A Look Back an LOTRO

Its been about 2 months since I quit Lord of the Rings Online so I’ve decided to take a look at what has changed since I quit and my thoughts on the game now that I’ve had some time to reflect. While I was playing, I was probably averaging 12 hrs/week with LOTRO, so that has freed up some time for me. Since I’ve quit I’ve had more time to explore other MMOs such as Tabula Rasa, which didn’t work out, and Exteel Beta which I’m still enjoying. I’m also currently playing Crysis, I know its not a MMORPG, but to hell with it, the game if f#$&’n awesome. Aside from the ridiculously beautiful graphics the game is just a breath of fresh air for FPS.

But enough on the awesomeness that is Crysis, this post is about LOTRO. When I think of why I quit, I’m not sorry and infact I wish I had left earlier. My favorite part of the game was prelevel 30, it was just fun exploring Middle Earth, seeing characters from the books and exploring my character’s skills. I’m a huge LOTR fan, so many of the locations and lore I was already familiar with and enjoyed this the most. Seeing a Ringwraith for the first time in game definitely sent a shiver up my spine. However as the game went on and the charm of being in Middle Earth faded I became bored, this is especially true once I hit the level limit.

At the point that I quit, I had visited nearly everything in the game, even though I hadn’t beaten all the bosses there was just not enough to do when I logged on. I’d search for groups to complete the last few areas that I hadn’t beaten, but 90% of the time I wouldn’t be able to find anyone. The guild I was in was pretty small, we only had about 6-7 ppl that had maxed out characters, so to get everyone online at the same time was difficult.

I hated the crafting system, so I didn’t do any.  Sorry but watching my character carve wood for 30 mins != fun.

The PvP was useless, it was entertaining for a little while, but with really no point to it I grew tired.  Basically I found myself running the same 4-5 quests over and over again trying to get my epic items, but after doing the same quest 10+ times, I ended up hating them and felt like I was wasting my time.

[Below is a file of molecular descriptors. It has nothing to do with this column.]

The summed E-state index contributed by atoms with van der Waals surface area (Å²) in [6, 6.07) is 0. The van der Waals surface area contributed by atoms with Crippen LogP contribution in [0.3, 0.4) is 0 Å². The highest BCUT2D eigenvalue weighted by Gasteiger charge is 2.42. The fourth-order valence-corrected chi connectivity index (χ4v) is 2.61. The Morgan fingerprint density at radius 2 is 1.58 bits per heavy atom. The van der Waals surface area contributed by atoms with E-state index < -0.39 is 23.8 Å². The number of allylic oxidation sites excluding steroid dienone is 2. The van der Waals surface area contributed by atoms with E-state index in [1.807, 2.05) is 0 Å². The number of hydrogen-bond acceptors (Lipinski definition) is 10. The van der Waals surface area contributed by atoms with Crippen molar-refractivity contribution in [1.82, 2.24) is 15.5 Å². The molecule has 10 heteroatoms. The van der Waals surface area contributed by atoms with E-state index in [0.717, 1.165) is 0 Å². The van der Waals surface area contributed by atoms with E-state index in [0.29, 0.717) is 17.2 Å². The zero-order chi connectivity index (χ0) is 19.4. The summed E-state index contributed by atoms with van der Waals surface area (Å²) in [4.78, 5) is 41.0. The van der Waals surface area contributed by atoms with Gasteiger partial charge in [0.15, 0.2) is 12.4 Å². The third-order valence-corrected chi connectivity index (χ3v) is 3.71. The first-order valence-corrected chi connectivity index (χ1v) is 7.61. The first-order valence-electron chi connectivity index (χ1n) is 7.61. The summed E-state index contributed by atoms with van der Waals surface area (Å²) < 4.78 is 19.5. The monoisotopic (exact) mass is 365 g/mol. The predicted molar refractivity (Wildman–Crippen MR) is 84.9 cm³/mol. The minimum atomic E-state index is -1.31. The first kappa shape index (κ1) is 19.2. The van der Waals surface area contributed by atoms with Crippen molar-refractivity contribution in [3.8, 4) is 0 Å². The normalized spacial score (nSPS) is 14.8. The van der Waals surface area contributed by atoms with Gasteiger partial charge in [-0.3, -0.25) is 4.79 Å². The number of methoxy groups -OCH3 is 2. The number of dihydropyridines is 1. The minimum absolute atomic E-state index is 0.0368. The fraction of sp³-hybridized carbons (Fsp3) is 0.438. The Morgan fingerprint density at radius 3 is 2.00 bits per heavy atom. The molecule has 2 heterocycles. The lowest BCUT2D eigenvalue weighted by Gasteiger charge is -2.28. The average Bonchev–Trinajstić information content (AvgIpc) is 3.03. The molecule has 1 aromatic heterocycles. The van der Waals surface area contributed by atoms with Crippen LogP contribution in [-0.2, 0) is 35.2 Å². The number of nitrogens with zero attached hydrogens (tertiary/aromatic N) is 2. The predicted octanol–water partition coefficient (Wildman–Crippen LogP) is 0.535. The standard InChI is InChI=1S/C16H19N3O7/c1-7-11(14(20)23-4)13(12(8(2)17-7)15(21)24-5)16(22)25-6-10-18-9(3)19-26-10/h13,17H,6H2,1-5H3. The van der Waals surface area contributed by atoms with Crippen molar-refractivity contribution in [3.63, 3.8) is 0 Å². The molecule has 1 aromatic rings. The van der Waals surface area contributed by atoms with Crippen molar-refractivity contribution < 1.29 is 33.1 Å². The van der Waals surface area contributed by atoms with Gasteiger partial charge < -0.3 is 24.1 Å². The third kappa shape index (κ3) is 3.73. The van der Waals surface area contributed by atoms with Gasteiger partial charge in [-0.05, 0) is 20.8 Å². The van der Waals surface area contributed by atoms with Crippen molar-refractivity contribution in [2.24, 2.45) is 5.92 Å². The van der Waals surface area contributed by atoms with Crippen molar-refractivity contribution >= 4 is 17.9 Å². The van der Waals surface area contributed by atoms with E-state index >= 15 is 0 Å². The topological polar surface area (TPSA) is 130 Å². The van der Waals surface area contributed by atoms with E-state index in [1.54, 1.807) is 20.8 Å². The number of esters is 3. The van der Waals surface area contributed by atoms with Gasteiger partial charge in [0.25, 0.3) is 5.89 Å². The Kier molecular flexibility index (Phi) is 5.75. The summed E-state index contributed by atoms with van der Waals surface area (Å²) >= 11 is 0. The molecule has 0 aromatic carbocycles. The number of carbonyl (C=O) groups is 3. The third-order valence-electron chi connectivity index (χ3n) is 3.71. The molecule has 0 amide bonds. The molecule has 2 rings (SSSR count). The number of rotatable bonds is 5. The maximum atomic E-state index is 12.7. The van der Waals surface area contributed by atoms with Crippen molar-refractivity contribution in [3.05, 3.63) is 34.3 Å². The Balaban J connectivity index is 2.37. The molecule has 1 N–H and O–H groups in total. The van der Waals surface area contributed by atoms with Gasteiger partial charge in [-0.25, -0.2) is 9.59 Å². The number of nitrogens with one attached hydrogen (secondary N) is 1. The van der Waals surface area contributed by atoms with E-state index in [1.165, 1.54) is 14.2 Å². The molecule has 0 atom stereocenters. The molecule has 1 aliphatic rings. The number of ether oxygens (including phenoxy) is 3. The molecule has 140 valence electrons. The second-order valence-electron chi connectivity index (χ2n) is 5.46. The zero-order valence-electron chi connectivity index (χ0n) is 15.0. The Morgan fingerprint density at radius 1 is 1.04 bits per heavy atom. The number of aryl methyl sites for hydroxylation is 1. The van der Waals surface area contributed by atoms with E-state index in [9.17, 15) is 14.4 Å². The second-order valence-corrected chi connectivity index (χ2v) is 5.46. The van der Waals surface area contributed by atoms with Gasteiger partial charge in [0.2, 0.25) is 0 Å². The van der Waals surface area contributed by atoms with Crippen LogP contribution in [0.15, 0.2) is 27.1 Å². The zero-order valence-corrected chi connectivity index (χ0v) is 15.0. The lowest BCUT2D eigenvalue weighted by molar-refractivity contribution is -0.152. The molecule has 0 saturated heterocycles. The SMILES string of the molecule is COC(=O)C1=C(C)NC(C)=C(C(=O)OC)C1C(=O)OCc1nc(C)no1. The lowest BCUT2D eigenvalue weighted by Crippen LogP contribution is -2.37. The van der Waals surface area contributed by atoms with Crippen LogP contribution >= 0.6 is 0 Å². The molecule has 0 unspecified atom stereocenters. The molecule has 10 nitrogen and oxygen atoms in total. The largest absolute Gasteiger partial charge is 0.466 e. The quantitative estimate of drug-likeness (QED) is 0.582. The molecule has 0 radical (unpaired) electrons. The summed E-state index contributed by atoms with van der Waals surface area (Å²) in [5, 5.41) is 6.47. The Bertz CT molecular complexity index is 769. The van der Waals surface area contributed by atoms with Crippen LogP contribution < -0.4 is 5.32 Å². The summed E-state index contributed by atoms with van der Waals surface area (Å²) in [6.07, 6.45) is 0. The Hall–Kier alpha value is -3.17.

As a single player game, it would have been fantastic, however as a MMO, not so much.

1 Comment

  1. Obviously when you hit the level cap, the most important thing is going to be the unique events introduced into the game by the developers. I haven’t subscribed to a MMORPG since Asheron’s Call, but back then I thought they did a decent job of having world events from time to time.

    I wonder whether such major events are more difficult given the license restrictions. It isn’t as if the devs can construct an event where Mount Doom gets turned into a crater–they are restricted to stuff that doesn’t violate canon. I imagine it isn’t impossible to come up with events, but it certainly makes it more challenging and there are definitely limitations on what can be done–limitations you wouldn’t have on WoW, but WoW doesn’t give you the cool licensed material.

    I had LoTRO on my wish list, took it off, and now have re-added it. I figure with sporadic play I can get at least 60 days out of the “Ok, that’s cool” factor before getting bored of the grind.

    I have to wonder whether more MMORPGs will go the WoW route and speed up leveling. That puts a greater burden on devs to come up with unique events for cap characters, but significantly lessens the grind factor en route to the cap.

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